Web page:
Austin Butler at the 2023 Baftas

Source: 2023 Getty Images

Austin Butler at the 2023 Baftas

The awards season roller-coaster took another rattling turn at the Bafta Film Awards last night, less than 24 hours after the Directors Guild Awards energised the Everything Everywhere All At Once campaign with the big win for director duo Daniels Scheinert and Kwan.

Bafta has temporarily slammed the brakes on A24’s Everything Everywhere bandwagon, handing the film a single prize (editing), and instead supercharging the All Quiet On The Western Front campaign with seven wins including best film, director and adapted screenplay. That’s a record number of Bafta wins for a foreign-language film. Can Netflix’s surprise awards winner now build on momentum all the way to the Oscars ceremony on March 12?

As for Searchlight Pictures and Film4’s The Banshees Of Inisherin, the film walked away with four big prizes – British film, original screenplay for Martin McDonagh and the two supporting performances for Kerry Condon and Barry Keoghan – but why does that still seem a disappointing outcome? Banshees had been seen the likely winner of the best film Bafta, as well as leading actor for Colin Farrell.

McDonagh’s previous film Three Billboards Outside Ebbing, Missouri won the best film Bafta in 2018, and went on to lose the best picture Oscar to The Shape Of Water. Having failed to net the top prize at this year’s Baftas, The Banshees Of Inisherin now looks out for the count as a best picture Oscar contender.

In best actor, Austin Butler’s win for Warner Bros’ Elvis gives a massive boost to his Oscar campaign. The assumption among many awards campaigners and commentators was that Farrell would win the Bafta, and then Butler or else The Whale’s Brendan Fraser would win at the Screen Actors Guild Awards this coming Sunday – and then it was anyone’s guess who would win the Oscar. Now the momentum is all with Butler, and it’s hard to see Farrell rebounding. Fraser remains the joker in the pack.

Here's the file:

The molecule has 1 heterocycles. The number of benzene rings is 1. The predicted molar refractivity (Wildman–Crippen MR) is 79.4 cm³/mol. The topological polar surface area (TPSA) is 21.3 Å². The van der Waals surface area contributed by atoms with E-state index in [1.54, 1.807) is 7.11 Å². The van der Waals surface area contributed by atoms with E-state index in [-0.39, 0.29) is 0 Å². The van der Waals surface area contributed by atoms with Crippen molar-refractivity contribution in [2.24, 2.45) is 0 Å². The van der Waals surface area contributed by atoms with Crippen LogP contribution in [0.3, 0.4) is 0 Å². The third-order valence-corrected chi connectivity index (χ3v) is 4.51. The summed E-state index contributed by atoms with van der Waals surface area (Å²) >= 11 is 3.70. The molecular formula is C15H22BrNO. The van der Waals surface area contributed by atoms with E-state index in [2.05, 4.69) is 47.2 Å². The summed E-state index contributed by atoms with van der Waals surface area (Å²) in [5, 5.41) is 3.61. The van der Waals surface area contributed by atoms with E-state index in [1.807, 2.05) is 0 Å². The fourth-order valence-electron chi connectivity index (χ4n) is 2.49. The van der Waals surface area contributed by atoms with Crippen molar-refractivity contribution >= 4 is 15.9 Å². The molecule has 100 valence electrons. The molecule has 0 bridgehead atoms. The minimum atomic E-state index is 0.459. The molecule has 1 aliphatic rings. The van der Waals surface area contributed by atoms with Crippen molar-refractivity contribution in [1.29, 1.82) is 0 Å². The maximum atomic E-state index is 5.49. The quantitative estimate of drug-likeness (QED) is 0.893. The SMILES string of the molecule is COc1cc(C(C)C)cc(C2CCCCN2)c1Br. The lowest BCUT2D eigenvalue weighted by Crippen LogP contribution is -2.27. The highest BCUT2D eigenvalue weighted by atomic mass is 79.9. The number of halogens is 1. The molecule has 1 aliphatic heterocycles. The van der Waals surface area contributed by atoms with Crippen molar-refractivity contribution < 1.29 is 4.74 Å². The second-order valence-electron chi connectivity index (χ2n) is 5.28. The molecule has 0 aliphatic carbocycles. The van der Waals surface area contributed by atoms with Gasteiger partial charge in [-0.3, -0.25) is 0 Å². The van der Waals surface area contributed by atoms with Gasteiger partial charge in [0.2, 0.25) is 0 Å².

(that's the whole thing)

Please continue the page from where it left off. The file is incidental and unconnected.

In leading actress, it’s definitely helpful to the Cate Blanchett campaign the TÁR star prevailed in her category against formidable competition from Everything Everywhere’s Michelle Yeoh. But a win for Blanchett on what is essentially her home turf doesn’t really move the dial that much – Yeoh could still win at the SAGs, and take the lead heading into Oscar voting, which opens March 2.

Similarly, wins for Condon and Keoghan are definitely good news for those Oscar campaigns – but the momentum may dissipate if SAG goes in other directions in their categories. Everything Everywhere’s Ke Huy Quan has run an immaculate Oscars campaign, and losing to Ireland’s Keoghan close to his home turf doesn’t change that fact. Condon’s biggest competitors at Oscar – Black Panther: Wakanda Forever’s Angela Bassett and Everything Everywhere’s Jamie Lee Curtis – remain powerfully in the race.

Noise building for All Quiet

As for All Quiet On The Western Front, reading the runes on the First World War drama’s Oscar chances remains a hazardous pursuit. One thing is for sure: Edward Berger’s film emerges from the Bafta Film Awards in a far stronger position than was the case 24 hours ago.

Despite leading at Bafta on the number of longlists (15) and in total nominations (14), it was far from certain that so many of those nominations would convert into wins. For many, the best film Bafta still looked like a battle between Banshees and Everything Everywhere.

Now, All Quiet surely moves up to be the major competitor to Everything Everywhere for the best picture Oscar – although it’s still possible that Paramount’s Top Gun: Maverick flies through the middle and takes the prize.

All Quiet’s rise is a remarkable outcome when you consider that, prior to last year’s Venice Film Festival, Netflix’s major awards contenders looked set to be Noah Baumbach’s White Nouse, Andrew Dominik’s Blonde and Alejandro G Inarritu’s Bardo: False Chronicle Of A Handful Of Truths. Those titles emerged from Venice with diminished awards momentum, but it wasn’t immediately obvious Toronto International Film Festival premiere All Quiet On The Western Front had the power to carry Netflix’s Oscar hopes forward much beyond the international film category. But Netflix caught wind of how the film was resonating with voters, and the streamer put its shoulder to the wheel with powerful support. What happened last night at London’s South Bank Royal Festival Hall is the result.

In the final stretch of awards season, in recent years, the many bellwether kudos events have often robbed the Oscars ceremony of much suspense – with plenty of outcomes appearing guessable or, worse, entirely predictable.

We may feel differently after the Producers Guild Awards this Saturday and the SAGs the next day, but right now the Oscars appear to be a genuinely open contest. Austin Butler, Warner Bros, Edward Berger, Netflix and Bafta have collectively made sure of that.